The Legacy Survey of Space and Time (LSST for short) is the name given to the world's largest digital camera in existence, boasting an astronomical 3.2 gigapixels of resolution. The purpose of this device will be to survey the stars capturing images that can tell us more about the milky way and the nature of dark matter.
Measuring roughly 5.5 x 9.8 feet and weighing almost a whopping 6,200 pounds, the camera is positioned in the middle of the telescope including its own filter-changing mechanism and shutter. It is a large-aperture, wide-field optical imager, designed to provide a 3.5-degree field of view.
• Read More: How to photograph the Moon
Development of the beastly camera has been underway for several years, with complications due to the pandemic having added an unfortunate delay. (Read our previous news update on the world's largest camera). However, the scheduled transportation and installation will yield results as early as 2022 and produce an unprecedented data set for studies of the deep universe.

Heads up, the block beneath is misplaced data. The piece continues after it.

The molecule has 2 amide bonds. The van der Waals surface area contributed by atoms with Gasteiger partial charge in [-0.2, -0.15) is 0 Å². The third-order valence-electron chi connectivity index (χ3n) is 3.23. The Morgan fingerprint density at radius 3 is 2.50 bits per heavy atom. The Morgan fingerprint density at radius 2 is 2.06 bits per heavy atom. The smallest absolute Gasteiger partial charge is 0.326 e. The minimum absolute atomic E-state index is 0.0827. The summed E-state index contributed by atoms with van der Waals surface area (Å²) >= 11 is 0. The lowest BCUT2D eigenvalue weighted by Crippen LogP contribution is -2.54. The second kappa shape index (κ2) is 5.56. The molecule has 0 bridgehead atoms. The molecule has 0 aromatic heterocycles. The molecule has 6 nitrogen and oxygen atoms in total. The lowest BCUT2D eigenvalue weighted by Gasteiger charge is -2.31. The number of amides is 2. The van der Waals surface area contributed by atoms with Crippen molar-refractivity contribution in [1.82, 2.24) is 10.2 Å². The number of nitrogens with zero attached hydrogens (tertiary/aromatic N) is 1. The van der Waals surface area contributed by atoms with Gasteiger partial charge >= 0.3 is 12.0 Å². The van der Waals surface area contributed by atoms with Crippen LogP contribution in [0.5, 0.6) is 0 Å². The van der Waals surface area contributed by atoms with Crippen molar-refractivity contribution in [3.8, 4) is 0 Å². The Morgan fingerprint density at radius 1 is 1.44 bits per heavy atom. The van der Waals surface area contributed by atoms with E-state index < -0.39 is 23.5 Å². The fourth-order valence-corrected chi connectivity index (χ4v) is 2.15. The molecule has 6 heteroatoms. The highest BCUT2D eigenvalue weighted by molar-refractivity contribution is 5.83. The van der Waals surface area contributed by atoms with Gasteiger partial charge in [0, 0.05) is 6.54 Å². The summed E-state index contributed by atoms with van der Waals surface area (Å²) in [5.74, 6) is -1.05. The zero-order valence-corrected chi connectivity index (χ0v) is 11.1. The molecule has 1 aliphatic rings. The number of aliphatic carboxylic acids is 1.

Currently residing in California, the colossal camera is set to be relocated for installation at a mountaintop in Chile – specifically the Vera C Rubin Observatory, which was previously referred to as Large Synoptic Survey Telescope. This will enable the LSST to be put to intensive work scanning the southern sky, capturing images that will provide astrophysicists with a complete regional portrait of the sky roughly once a week.
By collecting data on the shapes, colors and whereabouts of objects in space, images taken by the LSST every 15 seconds will permit researchers to monitor near-earth asteroids and the potential to discover entirely new cosmos phenomena. The camera is also enabled to record the time evolution of these sources, creating potentially the first ever motion picture of our universe.